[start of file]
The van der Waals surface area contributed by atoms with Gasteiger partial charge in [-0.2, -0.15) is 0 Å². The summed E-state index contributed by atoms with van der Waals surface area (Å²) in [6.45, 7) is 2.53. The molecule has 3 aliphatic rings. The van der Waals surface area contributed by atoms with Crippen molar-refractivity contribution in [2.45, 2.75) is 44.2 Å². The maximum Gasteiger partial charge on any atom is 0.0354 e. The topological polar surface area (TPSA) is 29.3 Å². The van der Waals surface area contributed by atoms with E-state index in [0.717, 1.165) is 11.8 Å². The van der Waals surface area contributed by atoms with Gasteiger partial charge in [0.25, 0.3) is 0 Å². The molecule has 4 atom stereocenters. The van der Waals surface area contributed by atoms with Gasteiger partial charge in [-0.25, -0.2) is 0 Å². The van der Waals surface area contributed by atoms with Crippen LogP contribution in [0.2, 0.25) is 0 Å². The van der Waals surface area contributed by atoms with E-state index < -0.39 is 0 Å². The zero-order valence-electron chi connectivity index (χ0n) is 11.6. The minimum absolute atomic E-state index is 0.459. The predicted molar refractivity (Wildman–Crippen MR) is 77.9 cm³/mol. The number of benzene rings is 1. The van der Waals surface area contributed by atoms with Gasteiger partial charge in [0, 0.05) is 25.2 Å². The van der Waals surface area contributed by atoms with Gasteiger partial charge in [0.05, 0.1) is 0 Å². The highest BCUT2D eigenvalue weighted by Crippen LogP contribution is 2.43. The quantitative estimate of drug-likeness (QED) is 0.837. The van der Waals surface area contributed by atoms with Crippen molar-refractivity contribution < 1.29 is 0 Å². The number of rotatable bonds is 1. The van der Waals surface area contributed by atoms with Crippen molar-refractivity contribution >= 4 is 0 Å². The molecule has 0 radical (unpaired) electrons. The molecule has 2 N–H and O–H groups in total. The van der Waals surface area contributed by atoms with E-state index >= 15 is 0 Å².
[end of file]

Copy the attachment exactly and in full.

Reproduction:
The van der Waals surface area contributed by atoms with Gasteiger partial charge in [-0.2, -0.15) is 0 Å². The summed E-state index contributed by atoms with van der Waals surface area (Å²) in [6.45, 7) is 2.53. The molecule has 3 aliphatic rings. The van der Waals surface area contributed by atoms with Crippen molar-refractivity contribution in [2.45, 2.75) is 44.2 Å². The maximum Gasteiger partial charge on any atom is 0.0354 e. The topological polar surface area (TPSA) is 29.3 Å². The van der Waals surface area contributed by atoms with E-state index in [0.717, 1.165) is 11.8 Å². The van der Waals surface area contributed by atoms with Gasteiger partial charge in [0.25, 0.3) is 0 Å². The molecule has 4 atom stereocenters. The van der Waals surface area contributed by atoms with Gasteiger partial charge in [-0.25, -0.2) is 0 Å². The van der Waals surface area contributed by atoms with Crippen LogP contribution in [0.2, 0.25) is 0 Å². The van der Waals surface area contributed by atoms with E-state index < -0.39 is 0 Å². The zero-order valence-electron chi connectivity index (χ0n) is 11.6. The minimum absolute atomic E-state index is 0.459. The predicted molar refractivity (Wildman–Crippen MR) is 77.9 cm³/mol. The number of benzene rings is 1. The van der Waals surface area contributed by atoms with Gasteiger partial charge in [0, 0.05) is 25.2 Å². The van der Waals surface area contributed by atoms with Gasteiger partial charge in [0.05, 0.1) is 0 Å². The highest BCUT2D eigenvalue weighted by Crippen LogP contribution is 2.43. The quantitative estimate of drug-likeness (QED) is 0.837. The van der Waals surface area contributed by atoms with Crippen molar-refractivity contribution < 1.29 is 0 Å². The number of rotatable bonds is 1. The van der Waals surface area contributed by atoms with Crippen molar-refractivity contribution >= 4 is 0 Å². The molecule has 0 radical (unpaired) electrons. The molecule has 2 N–H and O–H groups in total. The van der Waals surface area contributed by atoms with E-state index >= 15 is 0 Å².